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authorBenjamin Segovia <devnull@localhost>2012-06-12 21:50:53 +0000
committerKeith Packard <>2012-08-10 16:18:32 -0700
commit582836abc458093bb8f0ea2e73349b840a498049 (patch)
tree3ccc77a9668d1e94750c53a8b217b2be7963bfad /
parent71482d07eb2221ada9e2e138c63f12e2c5512e5d (diff)
Added the markdown extension to the README file
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+OpenCL Runtime
+This code base contains the code to run OpenCL programs on Intel GPUs. This is
+basically the run-time code i.e. it defines the OpenCL host functions required
+to initialize the device, create the command queues, the kernels and the
+programs and run them on the GPU. The run-time does *not* contain the compiler.
+The OpenCL compiler has its own shared object and both the run-time and the
+compiler are interfaced with a regular C layer.
+How to build
+The project uses CMake with three profiles:
+1. Debug (-g)
+2. RelWithDebInfo (-g with optimizations)
+3. Release (only optimizations)
+Basically, from the root directory of the project
+`> mkdir build`
+`> ccmake ../ # to configure`
+Choose whatever you want for the build.
+Then press 'c' to configure and 'g' to generate the code.
+`> make`
+The project depends on several external libraries:
+- Several X components (XLib, Xfixes, Xext)
+- libdrm libraries (libdrm and libdrm_intel)
+- The compiler backend itself (libgbe)
+CMake will check the dependencies and will complain if it does not find them.
+Once built, the run-time produces a shared object which basically
+directly implements the OpenCL API. A set of tests are also produced. They may
+be found in utests.
+How to run
+Apart from the OpenCL library itself that can be used by any OpenCL application,
+this code also produces various tests to ensure the compiler and the run-time
+consistency. This small test framework uses a simple c++ registration system to
+register all the unit tests.
+Typically, in utests/:
+`> ./run`
+will run all the unit tests one after the others
+`> ./run some_unit_test0 some_unit_test1`
+will only run `some_unit_test0` and `some_unit_test1` tests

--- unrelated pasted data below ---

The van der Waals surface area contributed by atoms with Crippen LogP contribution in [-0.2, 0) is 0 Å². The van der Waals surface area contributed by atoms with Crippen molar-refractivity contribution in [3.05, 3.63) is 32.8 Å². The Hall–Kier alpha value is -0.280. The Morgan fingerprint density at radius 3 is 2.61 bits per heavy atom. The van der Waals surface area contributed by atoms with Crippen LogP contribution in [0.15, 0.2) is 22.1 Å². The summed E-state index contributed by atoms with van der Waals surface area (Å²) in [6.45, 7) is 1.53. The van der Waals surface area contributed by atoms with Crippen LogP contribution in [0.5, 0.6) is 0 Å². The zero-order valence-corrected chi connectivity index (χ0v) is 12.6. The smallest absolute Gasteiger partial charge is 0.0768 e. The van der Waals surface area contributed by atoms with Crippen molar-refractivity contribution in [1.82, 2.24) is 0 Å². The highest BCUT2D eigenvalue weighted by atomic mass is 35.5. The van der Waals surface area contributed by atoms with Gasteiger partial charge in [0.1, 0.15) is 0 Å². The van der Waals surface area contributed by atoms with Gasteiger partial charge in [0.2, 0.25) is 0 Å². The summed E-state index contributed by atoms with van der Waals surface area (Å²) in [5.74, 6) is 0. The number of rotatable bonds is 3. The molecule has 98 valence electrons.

+The run-time is far from being complete. Most of the pieces have been put
+together to test and develop the OpenCL compiler.
+- Some bugs may be still outstanding
+- No support for samplers / textures but it should be rather easy since the
+low-level parts of the code already supports it
+- No support for events
+- We could be able to push NDRangeKernels into _different_ queues from several
+threads but it was never tested
+- No support for Enqueue*Buffer. I added a straightforward extension to map /
+unmap buffer. This extension `clIntelMapBuffer` directly maps dri_bo_map which
+is really convenient
+- No state tracking at all. One batch buffer is created at each "draw call"
+(i.e. for each NDRangeKernels). This is really inefficient since some expensive
+pipe controls are issued for each batch buffer
+The code base supports a seamless integration with Fulsim i.e. you do not need
+to run anything else than your application to make Fulsim work with it. However,
+some specific step have to be completed first to make it work.
+- Compilation phase. You need to compile the project with fulsim enabled. You
+should choose "EMULATE_IVB ON" in ccmake options. Actually, Haswell has not been
+tested that much recently so there is a large probability it will not work
+- Fulsim executables and DLL. Copy and paste fulsim *Windows* executables and
+DLLs into the directory where you run your code. The run-time will simply call
+AubLoad.exe to run Fulsim. You can get fulsim from our subversion server. We
+compile versions of it. They are all located in
+- Run-time phase. You need to fake the machine you want to simulate. Small
+scripts in the root directory of the project are responsible for doing that:
+ `> source 1`
+ will run fulsim in debug mode i.e. you will be able to step into the EU code
+ `> source 0`
+ will simply run fulsim
+- Modified libdrm. Unfortunately, to support fulsim, this run-time uses a
+modified libdrm library (in particular to support binary buffers and a seamless
+integration with the run-time). See below.
+C++ simulator
+The compiler is able to produce c++ file that simulate the behaviour of the
+kernel. The idea is mostly to be able to gather statistics about how the kernel
+can run (SIMD occupancy, bank conflicts in shared local memory or cache hit/miss
+rates). Basically, the compiler generates a c++ file from the LLVM file (with
+some extra steps detailled in the OpenCL compiler documentation). Then, GCC (or
+ICC) is directly called to generate a shared object.
+The run-time is actually able to run the simulation code directly. To enable it
+(and to also enable the c++ path in the compile code), a small script in the
+root directory has to be run:
+`> source`
+Doing that, the complete C++ simulation path is enabled.
+Modified libdrm
+Right now, a modified libdrm is required to run fulsim. It completely disables
+the HW path (nothing will run on the HW at all) and allows to selectively dump
+any OpenCL buffer. Contact Ben Segovia to get the access to it.
+Ben Segovia <>